Su says this process of creating lessons falls within the recommendations of Common Core—a widely adopted set of standards for mathematics and language arts education in the U.S. "The Common Core places emphasis on 'the four Cs': communication, collaboration, critical thinking, and creativity. We've incorporated elements of all of those. We're bringing all of these teachers together to work on lessons, make interlinked content, and approach learning in a collaborative way using our technologies, activities, and resources," he says.

Because the Common Core also emphasizes the integration of science and math with the humanities and the arts, the Community Science Events will include visiting partners from the Huntington Library and the Armory Center for the Arts to add additional historical and cultural context for the presented science and to provide ideas for related activities.

Future events are still in the planning stages, but Su and Maloney hope to cover a variety of topics within earth and space science, life science, and physical science in 12 events over the next two years. The eventual goal is to use each event to touch on one of the 11 key areas outlined by the Next Generation Science Standards, which were developed by a consortium of 26 states, the National Science Teachers Association, the American Association for the Advancement of Science, and the National Research Council.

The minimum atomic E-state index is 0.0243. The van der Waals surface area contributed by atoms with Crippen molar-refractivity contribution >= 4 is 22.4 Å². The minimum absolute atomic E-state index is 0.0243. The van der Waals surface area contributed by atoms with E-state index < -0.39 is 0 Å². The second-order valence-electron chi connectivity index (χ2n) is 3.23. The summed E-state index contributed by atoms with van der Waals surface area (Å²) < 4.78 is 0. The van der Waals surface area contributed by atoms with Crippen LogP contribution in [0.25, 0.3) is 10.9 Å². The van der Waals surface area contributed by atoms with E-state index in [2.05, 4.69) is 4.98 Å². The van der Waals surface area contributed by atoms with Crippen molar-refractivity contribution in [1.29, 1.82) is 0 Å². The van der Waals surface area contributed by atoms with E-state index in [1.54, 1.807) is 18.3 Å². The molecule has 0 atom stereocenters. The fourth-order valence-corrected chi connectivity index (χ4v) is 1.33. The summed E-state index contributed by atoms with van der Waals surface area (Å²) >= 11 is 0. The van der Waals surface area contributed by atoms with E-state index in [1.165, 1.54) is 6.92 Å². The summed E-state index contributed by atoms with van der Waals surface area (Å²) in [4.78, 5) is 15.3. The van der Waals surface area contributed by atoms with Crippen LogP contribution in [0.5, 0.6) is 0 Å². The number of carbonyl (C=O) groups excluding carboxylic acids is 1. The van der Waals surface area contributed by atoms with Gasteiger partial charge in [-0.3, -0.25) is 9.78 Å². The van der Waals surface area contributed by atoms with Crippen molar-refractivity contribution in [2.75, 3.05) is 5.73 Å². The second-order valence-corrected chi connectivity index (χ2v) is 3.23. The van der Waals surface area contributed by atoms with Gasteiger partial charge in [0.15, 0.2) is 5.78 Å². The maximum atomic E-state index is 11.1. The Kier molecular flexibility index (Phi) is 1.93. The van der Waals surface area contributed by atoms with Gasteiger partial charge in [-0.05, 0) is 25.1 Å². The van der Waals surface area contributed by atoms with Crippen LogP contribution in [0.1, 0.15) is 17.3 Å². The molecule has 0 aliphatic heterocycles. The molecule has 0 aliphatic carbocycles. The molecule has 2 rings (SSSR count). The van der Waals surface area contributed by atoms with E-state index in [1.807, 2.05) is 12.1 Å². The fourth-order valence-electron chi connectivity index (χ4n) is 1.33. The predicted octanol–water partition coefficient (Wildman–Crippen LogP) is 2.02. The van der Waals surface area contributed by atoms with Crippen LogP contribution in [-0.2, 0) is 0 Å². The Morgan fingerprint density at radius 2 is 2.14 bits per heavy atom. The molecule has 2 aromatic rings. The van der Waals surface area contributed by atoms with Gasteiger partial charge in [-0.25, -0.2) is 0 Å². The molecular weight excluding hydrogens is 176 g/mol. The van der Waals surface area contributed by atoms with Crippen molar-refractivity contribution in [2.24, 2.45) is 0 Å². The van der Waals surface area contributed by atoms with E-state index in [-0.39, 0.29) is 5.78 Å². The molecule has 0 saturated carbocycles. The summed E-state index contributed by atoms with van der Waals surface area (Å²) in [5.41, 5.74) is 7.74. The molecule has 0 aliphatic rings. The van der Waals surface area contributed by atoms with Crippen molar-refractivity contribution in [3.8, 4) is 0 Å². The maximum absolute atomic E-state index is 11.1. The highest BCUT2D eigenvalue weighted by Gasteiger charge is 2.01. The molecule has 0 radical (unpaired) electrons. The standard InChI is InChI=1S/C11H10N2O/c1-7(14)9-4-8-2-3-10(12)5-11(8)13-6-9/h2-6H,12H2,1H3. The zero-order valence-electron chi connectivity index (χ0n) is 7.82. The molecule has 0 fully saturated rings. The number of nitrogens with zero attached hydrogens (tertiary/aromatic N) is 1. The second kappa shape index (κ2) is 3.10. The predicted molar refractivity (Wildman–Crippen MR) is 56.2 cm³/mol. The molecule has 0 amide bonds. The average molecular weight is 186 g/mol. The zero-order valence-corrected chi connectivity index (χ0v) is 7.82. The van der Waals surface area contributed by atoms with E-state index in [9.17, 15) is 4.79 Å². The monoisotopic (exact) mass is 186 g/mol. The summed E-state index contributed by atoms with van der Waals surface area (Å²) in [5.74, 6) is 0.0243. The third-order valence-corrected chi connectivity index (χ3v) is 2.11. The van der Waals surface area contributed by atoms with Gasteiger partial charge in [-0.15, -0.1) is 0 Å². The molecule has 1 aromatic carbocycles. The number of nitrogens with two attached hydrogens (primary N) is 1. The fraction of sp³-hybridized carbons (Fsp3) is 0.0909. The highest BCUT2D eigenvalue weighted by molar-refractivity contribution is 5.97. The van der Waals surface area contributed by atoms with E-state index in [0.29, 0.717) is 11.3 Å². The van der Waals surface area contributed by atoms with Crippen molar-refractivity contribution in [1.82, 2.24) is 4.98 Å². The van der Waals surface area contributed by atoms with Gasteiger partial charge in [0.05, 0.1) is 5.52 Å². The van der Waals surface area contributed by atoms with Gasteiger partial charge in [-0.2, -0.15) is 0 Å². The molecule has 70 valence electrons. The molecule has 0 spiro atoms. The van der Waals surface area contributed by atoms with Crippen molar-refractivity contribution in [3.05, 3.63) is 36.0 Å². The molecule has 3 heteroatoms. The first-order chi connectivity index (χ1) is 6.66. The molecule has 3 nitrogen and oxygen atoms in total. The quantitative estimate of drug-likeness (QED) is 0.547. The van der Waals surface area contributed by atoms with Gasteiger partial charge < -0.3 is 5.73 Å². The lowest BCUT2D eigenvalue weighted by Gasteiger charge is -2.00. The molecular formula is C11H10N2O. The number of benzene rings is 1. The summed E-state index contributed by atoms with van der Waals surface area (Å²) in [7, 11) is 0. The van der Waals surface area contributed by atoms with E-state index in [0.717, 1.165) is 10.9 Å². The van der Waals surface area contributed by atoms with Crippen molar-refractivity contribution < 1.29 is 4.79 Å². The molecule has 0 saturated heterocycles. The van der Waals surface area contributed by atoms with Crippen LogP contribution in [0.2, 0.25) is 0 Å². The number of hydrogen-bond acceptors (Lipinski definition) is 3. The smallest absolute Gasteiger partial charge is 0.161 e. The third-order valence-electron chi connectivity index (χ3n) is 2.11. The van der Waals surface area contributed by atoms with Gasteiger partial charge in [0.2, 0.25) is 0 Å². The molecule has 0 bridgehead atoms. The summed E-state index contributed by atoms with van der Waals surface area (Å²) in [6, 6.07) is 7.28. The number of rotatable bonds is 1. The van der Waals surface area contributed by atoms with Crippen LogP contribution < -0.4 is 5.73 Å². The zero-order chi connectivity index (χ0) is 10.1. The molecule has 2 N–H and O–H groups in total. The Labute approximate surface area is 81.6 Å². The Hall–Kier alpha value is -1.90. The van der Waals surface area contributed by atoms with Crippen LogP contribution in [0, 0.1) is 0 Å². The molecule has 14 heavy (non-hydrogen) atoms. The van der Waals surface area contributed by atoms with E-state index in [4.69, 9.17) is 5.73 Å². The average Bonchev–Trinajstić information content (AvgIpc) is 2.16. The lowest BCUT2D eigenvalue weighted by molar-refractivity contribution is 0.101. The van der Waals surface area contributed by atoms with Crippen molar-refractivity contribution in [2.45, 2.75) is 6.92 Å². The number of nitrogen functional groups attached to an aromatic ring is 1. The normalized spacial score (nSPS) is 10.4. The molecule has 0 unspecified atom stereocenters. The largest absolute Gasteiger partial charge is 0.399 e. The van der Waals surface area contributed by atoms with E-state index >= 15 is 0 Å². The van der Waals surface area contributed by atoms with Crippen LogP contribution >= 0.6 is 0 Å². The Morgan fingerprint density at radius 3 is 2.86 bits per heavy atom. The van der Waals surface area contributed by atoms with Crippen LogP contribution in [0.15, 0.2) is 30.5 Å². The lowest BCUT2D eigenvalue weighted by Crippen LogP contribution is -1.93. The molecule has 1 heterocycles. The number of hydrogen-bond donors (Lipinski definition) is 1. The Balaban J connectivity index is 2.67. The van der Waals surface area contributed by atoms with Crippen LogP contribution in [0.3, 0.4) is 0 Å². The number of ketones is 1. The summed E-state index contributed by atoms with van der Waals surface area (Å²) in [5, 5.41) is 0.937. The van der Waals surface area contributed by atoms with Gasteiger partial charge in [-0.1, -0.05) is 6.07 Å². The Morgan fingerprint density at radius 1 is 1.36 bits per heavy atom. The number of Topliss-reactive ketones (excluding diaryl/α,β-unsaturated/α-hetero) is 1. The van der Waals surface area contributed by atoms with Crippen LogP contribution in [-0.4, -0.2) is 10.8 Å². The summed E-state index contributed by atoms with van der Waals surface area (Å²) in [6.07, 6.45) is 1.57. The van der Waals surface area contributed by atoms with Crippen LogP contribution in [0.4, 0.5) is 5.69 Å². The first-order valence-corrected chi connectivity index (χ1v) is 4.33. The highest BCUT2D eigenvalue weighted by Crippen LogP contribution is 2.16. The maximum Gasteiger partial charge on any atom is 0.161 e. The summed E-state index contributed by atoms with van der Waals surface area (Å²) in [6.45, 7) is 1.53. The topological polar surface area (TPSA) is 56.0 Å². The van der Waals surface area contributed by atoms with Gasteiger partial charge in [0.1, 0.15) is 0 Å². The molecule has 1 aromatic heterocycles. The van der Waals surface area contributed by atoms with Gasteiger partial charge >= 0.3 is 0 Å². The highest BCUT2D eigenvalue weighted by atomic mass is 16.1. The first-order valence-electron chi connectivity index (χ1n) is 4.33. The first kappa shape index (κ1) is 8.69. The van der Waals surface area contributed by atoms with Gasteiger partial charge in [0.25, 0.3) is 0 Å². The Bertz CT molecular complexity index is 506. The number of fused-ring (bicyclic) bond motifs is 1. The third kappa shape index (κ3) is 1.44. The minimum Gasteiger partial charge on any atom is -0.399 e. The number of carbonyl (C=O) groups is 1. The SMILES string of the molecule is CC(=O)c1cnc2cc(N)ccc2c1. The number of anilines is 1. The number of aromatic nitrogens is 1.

The standards also focus on lessons that are relevant to real-world problems, and the event has a similar emphasis. "Caltech professors will be presenting results from their actual research, and volunteers will do related demonstrations that address real-world problems. Also, because the activities incorporate a lot of do-it-yourself technology, they emphasize the linkage between science and engineering," Su says.



Rita Exposito (Principal, Jackson Elementary School) talks with Alka Kumar (Arcadia Children's Education Center) about how water vapor in clouds condenses into rain droplets.

In addition to helping teachers adapt to the new standards, the interactive ideas presented at the Community Science Events will also spur ideas for fun and creative new classroom content—a benefit that both teachers and students appreciate.

"It felt so fantastic to develop lessons for my classroom that authentically mimicked the way 'real scientists' worked, doing research," says Suzanne York, a teacher at Sierra Madre Elementary School who attended the event. The events allow "students the opportunity for some real scientific content, while I worked on more of the pedagogical end," she says.

The events also "allow teachers in PUSD to work with Caltech scientists and see the various new technologies that are being developed," says science teacher Seung Seo from Marshall Fundamental High School. "This kind of collaboration is very important to the future of science education, especially for public schools with limited funds," she adds.

"The new Common Core and NGSS standards can often mean big changes—and sometimes challenges—for teachers. Events such as ours provide a way to put all these revisions in the hands of the teachers while also allowing them to take advantage of community resources around them," Su says.